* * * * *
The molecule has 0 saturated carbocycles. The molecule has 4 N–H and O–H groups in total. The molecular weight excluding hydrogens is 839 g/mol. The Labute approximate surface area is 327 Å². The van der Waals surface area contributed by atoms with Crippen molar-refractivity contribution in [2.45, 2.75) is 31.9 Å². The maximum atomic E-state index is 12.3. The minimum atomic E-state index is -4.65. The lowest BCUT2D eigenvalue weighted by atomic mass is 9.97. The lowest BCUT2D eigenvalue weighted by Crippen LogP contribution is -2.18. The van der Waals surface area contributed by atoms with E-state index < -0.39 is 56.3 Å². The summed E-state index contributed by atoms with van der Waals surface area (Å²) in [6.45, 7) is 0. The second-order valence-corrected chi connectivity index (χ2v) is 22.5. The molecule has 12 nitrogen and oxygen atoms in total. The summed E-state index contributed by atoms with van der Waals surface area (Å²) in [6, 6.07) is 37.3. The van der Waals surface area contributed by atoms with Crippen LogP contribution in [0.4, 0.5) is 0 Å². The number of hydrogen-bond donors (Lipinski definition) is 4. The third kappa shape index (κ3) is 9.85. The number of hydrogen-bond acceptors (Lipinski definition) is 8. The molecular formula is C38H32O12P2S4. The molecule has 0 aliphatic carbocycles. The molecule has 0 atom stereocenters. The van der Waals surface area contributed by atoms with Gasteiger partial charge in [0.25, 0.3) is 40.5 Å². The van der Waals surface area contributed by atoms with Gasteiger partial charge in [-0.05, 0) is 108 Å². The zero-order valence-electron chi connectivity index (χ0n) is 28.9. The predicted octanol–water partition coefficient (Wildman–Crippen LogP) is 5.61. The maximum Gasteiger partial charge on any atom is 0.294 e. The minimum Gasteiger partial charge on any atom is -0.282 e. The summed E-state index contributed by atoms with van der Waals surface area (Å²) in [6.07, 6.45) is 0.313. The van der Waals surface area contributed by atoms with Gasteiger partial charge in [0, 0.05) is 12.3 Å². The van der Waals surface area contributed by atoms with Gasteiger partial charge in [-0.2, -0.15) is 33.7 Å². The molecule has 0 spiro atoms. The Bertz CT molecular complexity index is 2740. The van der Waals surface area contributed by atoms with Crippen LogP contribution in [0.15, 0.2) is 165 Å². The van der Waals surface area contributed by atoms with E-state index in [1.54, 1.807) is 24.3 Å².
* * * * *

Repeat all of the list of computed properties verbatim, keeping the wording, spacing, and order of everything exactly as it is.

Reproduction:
The molecule has 0 saturated carbocycles. The molecule has 4 N–H and O–H groups in total. The molecular weight excluding hydrogens is 839 g/mol. The Labute approximate surface area is 327 Å². The van der Waals surface area contributed by atoms with Crippen molar-refractivity contribution in [2.45, 2.75) is 31.9 Å². The maximum atomic E-state index is 12.3. The minimum atomic E-state index is -4.65. The lowest BCUT2D eigenvalue weighted by atomic mass is 9.97. The lowest BCUT2D eigenvalue weighted by Crippen LogP contribution is -2.18. The van der Waals surface area contributed by atoms with E-state index < -0.39 is 56.3 Å². The summed E-state index contributed by atoms with van der Waals surface area (Å²) in [6.45, 7) is 0. The second-order valence-corrected chi connectivity index (χ2v) is 22.5. The molecule has 12 nitrogen and oxygen atoms in total. The summed E-state index contributed by atoms with van der Waals surface area (Å²) in [6, 6.07) is 37.3. The van der Waals surface area contributed by atoms with Crippen LogP contribution in [0.4, 0.5) is 0 Å². The number of hydrogen-bond donors (Lipinski definition) is 4. The third kappa shape index (κ3) is 9.85. The number of hydrogen-bond acceptors (Lipinski definition) is 8. The molecular formula is C38H32O12P2S4. The molecule has 0 aliphatic carbocycles. The molecule has 0 atom stereocenters. The van der Waals surface area contributed by atoms with Gasteiger partial charge in [0.25, 0.3) is 40.5 Å². The van der Waals surface area contributed by atoms with Gasteiger partial charge in [-0.05, 0) is 108 Å². The zero-order valence-electron chi connectivity index (χ0n) is 28.9. The predicted octanol–water partition coefficient (Wildman–Crippen LogP) is 5.61. The maximum Gasteiger partial charge on any atom is 0.294 e. The minimum Gasteiger partial charge on any atom is -0.282 e. The summed E-state index contributed by atoms with van der Waals surface area (Å²) in [6.07, 6.45) is 0.313. The van der Waals surface area contributed by atoms with Gasteiger partial charge in [0, 0.05) is 12.3 Å². The van der Waals surface area contributed by atoms with Gasteiger partial charge in [-0.2, -0.15) is 33.7 Å². The molecule has 0 spiro atoms. The Bertz CT molecular complexity index is 2740. The van der Waals surface area contributed by atoms with Crippen LogP contribution in [0.15, 0.2) is 165 Å². The van der Waals surface area contributed by atoms with E-state index in [1.54, 1.807) is 24.3 Å².